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How many volts will this transformer configuration produce?

Athosworld

Member
I connected 6vac to the secondary of a 120 to 12 transformer, what should be the output voltage. I just know the shock was very painful.
 

crutschow

Well-Known Member
Most Helpful Member
About 60Vac.
 

danadak

Well-Known Member
Most Helpful Member
Be extremely careful with a microwave transformer. If you connect primary
to its design 110/220 , you get ~ 2000 V of output. Spend some time researching
electrical safety, will serve you well. Its turns ratio then ~ 2000/120 =~ 16.6

Connecting to 6V would be ~ 6 x 16.6 =~ 100V.

There are several videos on youtube where folks are removing secondary and rewinding
to make welders, spot welders, battery chargers, all low V in the 10's of volts.


Regards, Dana.
 
Last edited:

For The Popcorn

Active Member
You need to figure out how transformers work. It's simple math.

Say you have a 120v to 12v transformer. The ratio is 10:1. If you connect 120 volts to the primary, you get 12 volts at the secondary. Connect 50 volts to the primary, you get 5 volts out.

But if you connect 12 volts to the secondary, you get 120 volts on the primary.

If you connect 120 volts to the secondary, you'd get 1200 volts out of the primary....except that the insulation may not hold up, and you may get a fireball instead.

If you don't understand this simple concept, what you've been doing is dangerous. A 120 volt shock can kill. A 1200 volt shock will kill.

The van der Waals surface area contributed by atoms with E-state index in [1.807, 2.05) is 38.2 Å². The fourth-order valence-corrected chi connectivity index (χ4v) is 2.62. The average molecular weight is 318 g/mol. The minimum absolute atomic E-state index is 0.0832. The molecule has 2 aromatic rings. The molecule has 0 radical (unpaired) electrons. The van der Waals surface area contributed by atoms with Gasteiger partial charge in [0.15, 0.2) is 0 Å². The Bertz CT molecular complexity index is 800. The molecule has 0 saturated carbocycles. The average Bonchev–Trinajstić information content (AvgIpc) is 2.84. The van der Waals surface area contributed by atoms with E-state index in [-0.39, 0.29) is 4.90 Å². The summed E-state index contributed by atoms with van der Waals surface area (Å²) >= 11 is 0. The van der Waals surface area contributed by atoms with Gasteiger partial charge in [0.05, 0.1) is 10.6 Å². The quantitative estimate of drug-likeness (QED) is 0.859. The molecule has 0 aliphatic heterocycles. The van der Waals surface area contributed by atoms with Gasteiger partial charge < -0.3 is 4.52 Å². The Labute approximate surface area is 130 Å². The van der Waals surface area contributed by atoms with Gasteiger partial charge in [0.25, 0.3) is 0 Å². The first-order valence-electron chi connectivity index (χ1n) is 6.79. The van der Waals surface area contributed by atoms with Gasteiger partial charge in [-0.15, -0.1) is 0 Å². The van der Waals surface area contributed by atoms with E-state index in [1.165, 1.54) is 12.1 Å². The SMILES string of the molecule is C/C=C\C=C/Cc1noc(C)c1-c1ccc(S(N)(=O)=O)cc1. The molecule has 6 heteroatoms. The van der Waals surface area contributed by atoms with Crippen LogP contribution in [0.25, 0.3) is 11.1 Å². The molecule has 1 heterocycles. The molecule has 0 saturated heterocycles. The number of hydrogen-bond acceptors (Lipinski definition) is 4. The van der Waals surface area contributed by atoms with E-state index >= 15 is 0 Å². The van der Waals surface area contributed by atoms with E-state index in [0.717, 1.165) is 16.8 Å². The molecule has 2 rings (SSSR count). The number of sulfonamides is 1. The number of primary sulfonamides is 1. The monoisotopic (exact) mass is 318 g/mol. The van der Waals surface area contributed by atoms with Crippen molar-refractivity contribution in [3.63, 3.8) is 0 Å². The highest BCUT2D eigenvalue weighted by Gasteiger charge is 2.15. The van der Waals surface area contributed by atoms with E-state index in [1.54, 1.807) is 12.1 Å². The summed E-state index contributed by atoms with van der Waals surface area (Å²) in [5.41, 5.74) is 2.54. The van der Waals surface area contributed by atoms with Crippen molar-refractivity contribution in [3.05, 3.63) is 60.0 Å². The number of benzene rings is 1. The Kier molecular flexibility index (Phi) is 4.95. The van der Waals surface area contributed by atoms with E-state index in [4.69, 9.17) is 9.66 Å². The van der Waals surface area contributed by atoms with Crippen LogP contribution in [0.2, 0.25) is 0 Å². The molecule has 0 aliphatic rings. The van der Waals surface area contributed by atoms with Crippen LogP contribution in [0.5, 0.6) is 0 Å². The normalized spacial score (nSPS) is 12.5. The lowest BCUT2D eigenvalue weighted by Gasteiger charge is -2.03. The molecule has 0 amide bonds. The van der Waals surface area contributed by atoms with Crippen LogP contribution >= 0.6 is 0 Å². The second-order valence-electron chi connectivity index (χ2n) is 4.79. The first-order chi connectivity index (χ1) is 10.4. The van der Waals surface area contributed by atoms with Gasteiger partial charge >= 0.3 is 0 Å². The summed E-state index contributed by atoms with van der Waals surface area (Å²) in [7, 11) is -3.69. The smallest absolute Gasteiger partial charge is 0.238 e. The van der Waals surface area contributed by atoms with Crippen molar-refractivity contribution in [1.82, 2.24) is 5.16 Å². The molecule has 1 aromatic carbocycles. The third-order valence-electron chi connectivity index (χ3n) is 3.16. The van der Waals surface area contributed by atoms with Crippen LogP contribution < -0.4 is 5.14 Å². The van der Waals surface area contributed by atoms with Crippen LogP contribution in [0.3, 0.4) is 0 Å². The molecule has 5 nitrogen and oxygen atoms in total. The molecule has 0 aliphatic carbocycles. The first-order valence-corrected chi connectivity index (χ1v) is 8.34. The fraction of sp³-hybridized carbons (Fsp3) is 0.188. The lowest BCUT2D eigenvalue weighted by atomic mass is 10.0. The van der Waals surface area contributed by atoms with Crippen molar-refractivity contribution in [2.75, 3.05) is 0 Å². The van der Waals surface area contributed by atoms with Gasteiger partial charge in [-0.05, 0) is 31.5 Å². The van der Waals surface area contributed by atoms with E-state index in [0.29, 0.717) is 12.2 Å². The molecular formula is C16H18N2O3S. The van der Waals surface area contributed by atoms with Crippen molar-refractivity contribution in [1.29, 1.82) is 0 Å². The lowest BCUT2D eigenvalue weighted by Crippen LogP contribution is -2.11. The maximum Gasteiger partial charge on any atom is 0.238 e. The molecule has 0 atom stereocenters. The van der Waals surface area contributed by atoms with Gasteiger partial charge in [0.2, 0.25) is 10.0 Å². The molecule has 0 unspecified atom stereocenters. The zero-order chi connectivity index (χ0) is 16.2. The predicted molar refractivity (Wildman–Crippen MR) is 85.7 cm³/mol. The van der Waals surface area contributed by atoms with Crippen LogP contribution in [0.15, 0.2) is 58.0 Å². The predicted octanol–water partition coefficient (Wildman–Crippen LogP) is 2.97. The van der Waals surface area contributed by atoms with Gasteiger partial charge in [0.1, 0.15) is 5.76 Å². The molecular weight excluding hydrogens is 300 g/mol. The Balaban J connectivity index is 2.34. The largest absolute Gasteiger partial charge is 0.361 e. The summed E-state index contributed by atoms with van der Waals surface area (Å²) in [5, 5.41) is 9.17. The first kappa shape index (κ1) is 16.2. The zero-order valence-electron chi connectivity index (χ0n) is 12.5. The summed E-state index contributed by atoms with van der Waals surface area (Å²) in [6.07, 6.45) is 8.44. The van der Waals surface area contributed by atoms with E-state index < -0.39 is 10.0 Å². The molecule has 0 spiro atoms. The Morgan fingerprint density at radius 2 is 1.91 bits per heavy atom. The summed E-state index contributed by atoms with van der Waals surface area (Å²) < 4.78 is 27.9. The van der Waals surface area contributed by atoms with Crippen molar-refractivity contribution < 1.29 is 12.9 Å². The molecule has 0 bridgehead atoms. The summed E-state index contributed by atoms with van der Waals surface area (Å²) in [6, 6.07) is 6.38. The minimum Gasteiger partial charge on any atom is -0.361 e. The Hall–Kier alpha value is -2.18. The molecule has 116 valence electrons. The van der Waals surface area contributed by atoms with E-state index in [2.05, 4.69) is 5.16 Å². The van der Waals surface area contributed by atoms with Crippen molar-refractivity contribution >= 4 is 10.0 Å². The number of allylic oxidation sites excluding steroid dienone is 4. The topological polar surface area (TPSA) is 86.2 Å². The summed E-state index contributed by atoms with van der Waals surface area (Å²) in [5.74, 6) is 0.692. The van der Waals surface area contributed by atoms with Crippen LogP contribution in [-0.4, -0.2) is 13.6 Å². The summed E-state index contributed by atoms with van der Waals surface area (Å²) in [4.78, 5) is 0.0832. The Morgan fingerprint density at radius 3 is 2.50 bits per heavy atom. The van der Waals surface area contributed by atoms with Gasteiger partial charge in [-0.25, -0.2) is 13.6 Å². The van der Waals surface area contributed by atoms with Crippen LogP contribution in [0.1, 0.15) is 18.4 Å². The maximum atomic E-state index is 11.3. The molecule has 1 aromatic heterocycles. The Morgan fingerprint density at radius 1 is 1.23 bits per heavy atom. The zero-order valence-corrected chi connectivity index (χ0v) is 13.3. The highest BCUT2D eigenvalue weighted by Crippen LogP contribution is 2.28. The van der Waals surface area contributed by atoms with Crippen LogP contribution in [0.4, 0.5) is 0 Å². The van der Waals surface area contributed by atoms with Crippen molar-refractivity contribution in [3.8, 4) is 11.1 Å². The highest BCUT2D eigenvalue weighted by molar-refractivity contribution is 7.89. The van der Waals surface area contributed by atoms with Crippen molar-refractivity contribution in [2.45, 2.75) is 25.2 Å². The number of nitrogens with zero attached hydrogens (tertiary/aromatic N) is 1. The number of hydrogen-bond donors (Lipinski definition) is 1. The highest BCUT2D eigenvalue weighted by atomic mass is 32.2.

ChrisP58

Well-Known Member
Most Helpful Member
How many volts if i connect the same voltage in the primary of a microwave transformer?
What is the output voltage when it's connected to 120 Volts?

Take that number and divide it by the normal input voltage. That will give you the turns ratio.

Then multiply the new input voltage by the turns ratio.
 

Diver300

Well-Known Member
Most Helpful Member
But if you connect 12 volts to the secondary, you get 120 volts on the primary.

If you connect 120 volts to the secondary, you'd get 1200 volts out of the primary....except that the insulation may not hold up, and you may get a fireball instead.
When run at the usual frequency, most transformers will have the magnetic core saturate if the voltage is a bit above nominal voltage. Once the magnetic core saturates, the output voltage won't increase any more, but the input impedance of the transformer will drop.

Connecting a 120 - 12V transformer the wrong way to 120 V mains will either blow the fuse or burn out the 12 V winding.

You won't get a 1200 V from the output, and the waveform will be very distorted. You would certainly get dangerous voltages.

It's similar to if you run a transformer on the wrong voltage. If you connect a 240 V transformer to 120 V, you get out about half the normal voltage, as explained by others. If you connect a 120 V transformer to 240 V, it will take a huge current, even without a load. What happens after that depends on what circuit protection is in place.
 

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